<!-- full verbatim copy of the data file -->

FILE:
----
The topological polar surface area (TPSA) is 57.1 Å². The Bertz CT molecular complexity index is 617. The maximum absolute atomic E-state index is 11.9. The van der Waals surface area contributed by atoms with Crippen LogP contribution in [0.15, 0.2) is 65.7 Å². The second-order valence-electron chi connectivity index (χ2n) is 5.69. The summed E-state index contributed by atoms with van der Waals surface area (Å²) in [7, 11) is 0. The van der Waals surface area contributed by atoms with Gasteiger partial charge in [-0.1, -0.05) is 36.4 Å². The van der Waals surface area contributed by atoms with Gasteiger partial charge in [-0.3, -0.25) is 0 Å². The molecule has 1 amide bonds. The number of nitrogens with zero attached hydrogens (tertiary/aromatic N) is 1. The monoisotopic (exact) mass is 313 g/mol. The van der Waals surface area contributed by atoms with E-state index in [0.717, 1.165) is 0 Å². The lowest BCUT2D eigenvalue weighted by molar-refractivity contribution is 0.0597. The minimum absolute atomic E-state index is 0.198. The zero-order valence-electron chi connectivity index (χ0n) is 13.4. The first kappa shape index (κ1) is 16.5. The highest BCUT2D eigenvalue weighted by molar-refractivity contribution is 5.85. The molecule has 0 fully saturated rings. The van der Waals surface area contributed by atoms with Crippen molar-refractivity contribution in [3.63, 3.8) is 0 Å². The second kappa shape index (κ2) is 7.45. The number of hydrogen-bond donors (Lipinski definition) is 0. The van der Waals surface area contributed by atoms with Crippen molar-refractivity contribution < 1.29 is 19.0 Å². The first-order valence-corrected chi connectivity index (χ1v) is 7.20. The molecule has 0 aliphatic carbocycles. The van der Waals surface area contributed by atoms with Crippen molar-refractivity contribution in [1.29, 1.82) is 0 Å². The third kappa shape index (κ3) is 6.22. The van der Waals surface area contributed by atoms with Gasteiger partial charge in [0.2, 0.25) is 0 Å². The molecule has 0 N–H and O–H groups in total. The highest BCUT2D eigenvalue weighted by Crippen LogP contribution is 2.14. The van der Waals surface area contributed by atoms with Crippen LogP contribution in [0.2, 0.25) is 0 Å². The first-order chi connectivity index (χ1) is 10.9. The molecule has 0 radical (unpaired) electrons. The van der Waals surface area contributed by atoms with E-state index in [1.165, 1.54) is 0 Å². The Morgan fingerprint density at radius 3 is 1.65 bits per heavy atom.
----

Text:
The topological polar surface area (TPSA) is 57.1 Å². The Bertz CT molecular complexity index is 617. The maximum absolute atomic E-state index is 11.9. The van der Waals surface area contributed by atoms with Crippen LogP contribution in [0.15, 0.2) is 65.7 Å². The second-order valence-electron chi connectivity index (χ2n) is 5.69. The summed E-state index contributed by atoms with van der Waals surface area (Å²) in [7, 11) is 0. The van der Waals surface area contributed by atoms with Gasteiger partial charge in [-0.1, -0.05) is 36.4 Å². The van der Waals surface area contributed by atoms with Gasteiger partial charge in [-0.3, -0.25) is 0 Å². The molecule has 1 amide bonds. The number of nitrogens with zero attached hydrogens (tertiary/aromatic N) is 1. The monoisotopic (exact) mass is 313 g/mol. The van der Waals surface area contributed by atoms with E-state index in [0.717, 1.165) is 0 Å². The lowest BCUT2D eigenvalue weighted by molar-refractivity contribution is 0.0597. The minimum absolute atomic E-state index is 0.198. The zero-order valence-electron chi connectivity index (χ0n) is 13.4. The first kappa shape index (κ1) is 16.5. The highest BCUT2D eigenvalue weighted by molar-refractivity contribution is 5.85. The molecule has 0 fully saturated rings. The van der Waals surface area contributed by atoms with Crippen molar-refractivity contribution in [3.63, 3.8) is 0 Å². The second kappa shape index (κ2) is 7.45. The number of hydrogen-bond donors (Lipinski definition) is 0. The van der Waals surface area contributed by atoms with Crippen molar-refractivity contribution < 1.29 is 19.0 Å². The first-order valence-corrected chi connectivity index (χ1v) is 7.20. The molecule has 0 aliphatic carbocycles. The van der Waals surface area contributed by atoms with Crippen molar-refractivity contribution in [1.29, 1.82) is 0 Å². The third kappa shape index (κ3) is 6.22. The van der Waals surface area contributed by atoms with Gasteiger partial charge in [0.2, 0.25) is 0 Å². The molecule has 0 N–H and O–H groups in total. The highest BCUT2D eigenvalue weighted by Crippen LogP contribution is 2.14. The van der Waals surface area contributed by atoms with Crippen LogP contribution in [0.2, 0.25) is 0 Å². The first-order chi connectivity index (χ1) is 10.9. The molecule has 0 radical (unpaired) electrons. The van der Waals surface area contributed by atoms with E-state index in [1.165, 1.54) is 0 Å². The Morgan fingerprint density at radius 3 is 1.65 bits per heavy atom.